According to The Word of Wisdom, ‘strong drinks are not for the belly, but for the washing of your bodies. And again, tobacco is not for the body, neither for the belly, and is not good for man, but is an herb for bruises and all sick cattle, to be used with judgment and skill. And again, hot drinks are not for the body or belly’. Food and diet are thus an integral part of the Mormon faith, which has developed various diet plans to help believers remain healthy of mind and body. In ‘Mormon Wisdom and Health’, Dr Kenneth Johnson states that, ‘the bright light of recent scientific and medical advances is focusing new attention on the nutritional aspects of the Word of Wisdom.’ Basically, Johnson’s book encourages a diet rich in cereals, legumes and grains, some meats and a good dose of fruits and vegetables when in season. ’By following all the tenets of the Word of Wisdom,’ he promises, ‘a longer and healthier life with great temporal and spiritual blessings is assured. In addition you will look better, feel better, save money and lose excess weight.’
In deference to the Mormon belief in good health through diet and exercise, ‘Salt Lake overall is a traditional, comfortable, steak-and-potatoes kind of a place’ (Kate Duffy, ‘The Insider’s Guide to Salt Lake City’). Family is everything here and the dining scene is dominated by inexpensive chain restaurants, steak houses serving huge portions, and a fair smattering of those all-you-can-eat joints.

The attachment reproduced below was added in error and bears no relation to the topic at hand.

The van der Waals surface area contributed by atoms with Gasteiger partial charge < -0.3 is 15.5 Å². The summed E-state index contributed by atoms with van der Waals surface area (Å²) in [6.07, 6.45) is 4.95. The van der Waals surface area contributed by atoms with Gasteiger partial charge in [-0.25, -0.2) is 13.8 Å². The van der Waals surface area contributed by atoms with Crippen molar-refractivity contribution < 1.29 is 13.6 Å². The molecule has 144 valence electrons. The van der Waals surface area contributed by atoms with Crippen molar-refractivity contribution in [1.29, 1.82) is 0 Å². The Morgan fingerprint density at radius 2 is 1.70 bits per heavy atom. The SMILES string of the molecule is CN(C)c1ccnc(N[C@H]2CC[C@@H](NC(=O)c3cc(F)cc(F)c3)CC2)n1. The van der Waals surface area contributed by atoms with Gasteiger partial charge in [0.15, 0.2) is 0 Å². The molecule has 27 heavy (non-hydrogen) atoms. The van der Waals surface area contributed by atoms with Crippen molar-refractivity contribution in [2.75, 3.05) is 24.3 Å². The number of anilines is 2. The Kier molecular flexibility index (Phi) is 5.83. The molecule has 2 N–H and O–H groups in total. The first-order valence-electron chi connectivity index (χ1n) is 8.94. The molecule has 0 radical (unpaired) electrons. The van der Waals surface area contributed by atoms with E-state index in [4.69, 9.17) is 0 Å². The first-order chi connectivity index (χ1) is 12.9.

There’s also a handful of upmarket restaurants where the flavors are complex, the menus sophisticated, and the prices high. The most well-known is owned and operated by the group Gastronomy Inc, which opened the first private club in 1978 and now employs 700 people all conspiring to weave around Utah’s complicated alcohol laws.
According to the Department of Alcoholic Beverage Control’s website, ‘the state does not promote or encourage the sale or use of alcohol.’ That said, alcohol is available throughout Salt Lake City. Most restaurants have a liquor license allowing patrons to order mixed drinks, wine or beer but only with food and only after midday and before midnight. Low alcohol beer can be purchased at grocery stores, convenience stores, and most restaurants and taverns. To buy regular beer and ‘hard’ alcohol, you must go to one of the 37 State Liquor Stores. Private clubs serve beer, wine and mixed drinks from 10am to 1am, but for entry to these establishments you must be a member.
Despite the considerable Mormon representation in the halls of power, on the ground Utah is changing and Salt Lake City is becoming increasingly secularized. There are cafes and tobacconists, but not on every corner. There are specialist bars, which serve over 50 kinds of beer, posh wine bars where businessmen rack up expense accounts and coffee shops where students drink cappuccinos. The mayor has personally taken journalists on late night tours of the city to prove that bars do sell alcohol.
These Olympic Games are not only a chance for the city to display its geographic and cultural attractions to the world, but also its emerging gastronomic scene. A growing number of progressive restaurateurs are opening around the clock and the young chefs of Utah are hoping to make their mark on the visitor’s palates with brave fusion food and imaginative menus.
But for the most part, and despite The Word of God preaching good health and good diets, the people of Salt Lake City compensate for their tee-totaling ways by indulging a collectively throbbing sweet-tooth. Utah leads the US in per capita consumption of ice cream and confections, and the city streets are lined with bakeries, do-nut shops, ice cream parlors and fast-food outlets. So the Piedmontese delegation to Salt Lake City can put away the hipflasks; nobody’s going thirsty these Olympics.
Sophie Herron, an Australian journalist, previously a features writer for Australian Table magazine, is a member of the Slow Food Internet Office editorial team